48. 48. Titaley CR, Hunter CL, Dibley MJ, Heywood P. Why do some women still prefer traditional birth attendants and home delivery?: a qualitative study on delivery care services in West Java Province, Indonesia. BMC pregnancy and childbirth. 2010;10(1):43.
  49. 49. Nawal D, Goli S. Birth preparedness and its effect on place of delivery and post-natal check-ups in Nepal. PLoS One. 2013;8(5):e60957. pmid:23690921
  50. 50. Karkee R, Lee AH, Binns CW. Birth preparedness and skilled attendance at birth in Nepal: Implications for achieving millennium development goal 5. Midwifery. 2013;29(10):1206–10. pmid:23751594
  51. 51. Karkee R, Lee AH, Binns CW. Bypassing birth centres for childbirth: an analysis of data from a community-based prospective cohort study in Nepal. Health Policy Plan. 2015;30(1):1–7. Epub 2013/11/26. pmid:24270520
  52. 52. Lama S, Krishna A. Barriers in Utilization of Maternal Health Care Services: Perceptions of Rural Women in Eastern Nepal. Kathmandu University Medical Journal. 2015;12(4):253–8.
  53. 53. Head R, Murray J, Sarrassat S, Snell W, Meda N, Ouedraogo M, et al. Can mass media interventions reduce child mortality? The Lancet. 386(9988):97–100.
  54. 54. Wakefield MA, Loken B, Hornik RC. Use of mass media campaigns to change health behaviour. The Lancet. 376(9748):1261–71.
  55. 55. Andersen K, Singh A, Shrestha MK, Shah M, Pearson E, Hessini L. Early pregnancy detection by female community health volunteers in Nepal facilitated referral for appropriate reproductive health services. Global Health: Science and Practice. 2013;1(3):372–81.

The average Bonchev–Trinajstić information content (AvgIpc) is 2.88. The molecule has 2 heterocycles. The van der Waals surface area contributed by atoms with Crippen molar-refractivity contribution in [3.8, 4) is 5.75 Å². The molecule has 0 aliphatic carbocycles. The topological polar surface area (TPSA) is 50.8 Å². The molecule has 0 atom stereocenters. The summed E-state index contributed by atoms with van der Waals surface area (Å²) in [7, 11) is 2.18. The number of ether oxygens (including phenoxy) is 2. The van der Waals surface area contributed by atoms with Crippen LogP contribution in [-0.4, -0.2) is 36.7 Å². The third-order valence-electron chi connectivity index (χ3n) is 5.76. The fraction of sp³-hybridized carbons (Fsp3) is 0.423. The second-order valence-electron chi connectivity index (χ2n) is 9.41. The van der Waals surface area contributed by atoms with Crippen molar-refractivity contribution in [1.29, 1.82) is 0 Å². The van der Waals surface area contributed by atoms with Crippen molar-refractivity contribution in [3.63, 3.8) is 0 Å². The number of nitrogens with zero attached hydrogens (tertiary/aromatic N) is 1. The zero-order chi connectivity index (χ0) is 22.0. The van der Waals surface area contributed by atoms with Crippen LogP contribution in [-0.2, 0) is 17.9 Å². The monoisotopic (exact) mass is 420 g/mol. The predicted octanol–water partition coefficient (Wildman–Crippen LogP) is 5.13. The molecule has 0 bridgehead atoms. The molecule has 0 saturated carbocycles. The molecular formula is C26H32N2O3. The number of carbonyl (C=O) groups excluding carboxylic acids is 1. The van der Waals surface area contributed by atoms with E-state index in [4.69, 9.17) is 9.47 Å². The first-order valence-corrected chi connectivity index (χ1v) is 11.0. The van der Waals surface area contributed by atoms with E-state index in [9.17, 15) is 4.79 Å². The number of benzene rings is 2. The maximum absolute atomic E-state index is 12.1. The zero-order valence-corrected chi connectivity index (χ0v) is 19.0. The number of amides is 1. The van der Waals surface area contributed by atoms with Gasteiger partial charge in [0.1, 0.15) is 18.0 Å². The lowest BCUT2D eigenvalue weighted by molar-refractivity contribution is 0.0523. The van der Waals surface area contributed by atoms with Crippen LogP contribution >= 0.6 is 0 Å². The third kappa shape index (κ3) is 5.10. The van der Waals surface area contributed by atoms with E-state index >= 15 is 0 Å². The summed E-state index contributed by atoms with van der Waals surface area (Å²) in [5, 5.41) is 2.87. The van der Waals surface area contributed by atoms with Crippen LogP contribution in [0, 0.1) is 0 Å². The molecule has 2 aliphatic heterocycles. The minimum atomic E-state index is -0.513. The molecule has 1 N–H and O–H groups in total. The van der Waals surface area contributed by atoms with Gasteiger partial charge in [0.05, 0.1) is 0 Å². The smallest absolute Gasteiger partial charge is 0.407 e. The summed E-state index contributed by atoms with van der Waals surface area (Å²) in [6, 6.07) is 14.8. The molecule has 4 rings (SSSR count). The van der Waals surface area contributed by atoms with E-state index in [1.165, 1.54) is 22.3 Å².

56. 56. Nonyane BA, Ashish K, Callaghan-Koru JA, Guenther T, Sitrin D, Syed U, et al. Equity improvements in maternal and newborn care indicators: results from the Bardiya district of Nepal. Health policy and planning. 2015:czv077.
  57. 57. Prost A, Colbourn T, Seward N, Azad K, Coomarasamy A, Copas A, et al. Women's groups practising participatory learning and action to improve maternal and newborn health in low-resource settings: a systematic review and meta-analysis. The Lancet. 381(9879):1736–46.
  58. 58. Perrott SB. Utilising drama to promote gender equity and social justice in The Gambia: outcomes from a peer health and a community policing project. Canadian Journal of Development Studies/Revue canadienne d'études du développement. 2014;35(2):304–13.
  59. 59. Iyer HS, Kamanzi E, Mugunga JC, Finnegan K, Uwingabiye A, Shyaka E, et al. Improving district facility readiness: a 12-month evaluation of a data-driven health systems strengthening intervention in rural Rwanda. Global Health Action. 2015;8(1):28365. pmid:28156772
  60. 60. Ahmed SM, Rawal LB, Chowdhury SA, Murray J, Arscott-Mills S, Jack S, et al. Cross-country analysis of strategies for achieving progress towards global goals for women’s and children’s health. Bull World Health Organ. 2016;94(5):351–61. pmid:27147765
  61. 61. Wild K, Barclay L, Kelly P, Martins N. The tyranny of distance: maternity waiting homes and access to birthing facilities in rural Timor-Leste. Bulletin of the World Health Organization. 2012;90(2):97–103. pmid:22423160
  62. 62. Hossain SK, Porter EL, Redden LM, Pearlmutter MD. Maternity waiting home use and maternal mortality in milot, haiti. Obstetrics & Gynecology. 2014;123:149S.
  63. 63. Adegoke AA, Mani S, Abubakar A, van den Broek N. Capacity building of skilled birth attendants: A review of pre-service education curricula. Midwifery. 2013;29(7):e64–e72. pmid:23199532